Sunday, 21 September 2014
Last updated 2 days ago
Jun 10 2011 | 12:05pm ET
Horton Point is back with a new hedge fund after shutting its maiden offering last year.
The New York-based firm's new offering shows Horton Point appears to have learned its lesson: Unlike its first fund, which debuted in 2008 and invested in a variety of liquidities, the new Gallery Algo Fund promises investors lots of liquidity—offering the chance to redeem every 15 days with just five days' notice.
As its name suggests, and like its predecessor, Gallery Algo is a quantitative vehicle. According to CEO Dimitri Sogoloff, the fund employs scores of algorithms across a wide variety of asset classes divided into four broad strategies, equities, fixed-income and rates, global macro and market-making.
"The philosophy behind Horton Point and the fund itself is that a single strategy or algorithm is not going to perform well forever," Sogoloff told Hedge Funds Review. "We are a factory that develops lots of small, uncorrelated algorithmic strategies. We fully expect that any one of these strategies may stop working so we continuously research and design new strategies and add them to the portfolio."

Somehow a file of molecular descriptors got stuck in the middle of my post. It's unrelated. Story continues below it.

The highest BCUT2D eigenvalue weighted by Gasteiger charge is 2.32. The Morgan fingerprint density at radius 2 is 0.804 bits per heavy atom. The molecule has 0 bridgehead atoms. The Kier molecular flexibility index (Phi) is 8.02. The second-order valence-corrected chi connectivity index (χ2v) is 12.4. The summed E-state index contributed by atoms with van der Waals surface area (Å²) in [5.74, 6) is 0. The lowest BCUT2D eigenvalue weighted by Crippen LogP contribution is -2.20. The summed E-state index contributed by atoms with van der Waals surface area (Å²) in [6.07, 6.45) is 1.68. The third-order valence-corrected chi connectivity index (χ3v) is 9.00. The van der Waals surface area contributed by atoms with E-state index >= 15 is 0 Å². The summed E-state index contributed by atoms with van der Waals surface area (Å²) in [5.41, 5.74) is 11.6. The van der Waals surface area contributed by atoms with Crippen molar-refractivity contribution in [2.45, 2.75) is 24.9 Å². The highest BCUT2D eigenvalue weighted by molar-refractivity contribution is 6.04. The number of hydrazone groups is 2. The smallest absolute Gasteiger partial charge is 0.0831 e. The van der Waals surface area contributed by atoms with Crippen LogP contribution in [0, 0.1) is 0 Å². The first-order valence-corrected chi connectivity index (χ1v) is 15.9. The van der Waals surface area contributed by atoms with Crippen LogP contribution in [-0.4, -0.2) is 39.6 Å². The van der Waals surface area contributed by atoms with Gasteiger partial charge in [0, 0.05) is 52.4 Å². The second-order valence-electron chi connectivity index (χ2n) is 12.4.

Some of those strategies are holdovers from Horton Point's Gallery QMS Fund. That fund, which invested in less-liquid fixed-income and reinsurance as well as using the algorithms, was shuttered due to lack of investor interest. Sogoloff's co-founder, former Citadel Investment Group head of credit quantitative research Vladimir Finkelstein, also left the firm last year.
Sogoloff formerly served as president and chief risk officer of relative value hedge fund Alexandra Investment Management, which he co-founded.
Deutsche Bank and Newedge are the new hedge fund's prime brokers.
"The individual algorithms we have may not be particularly compelling on a standalone basis," Sogoloff explains. "But together, they are a very interesting source of alpha which is completely uncorrelated to the markets at large."
Aug 25 2014 | 11:21am ET
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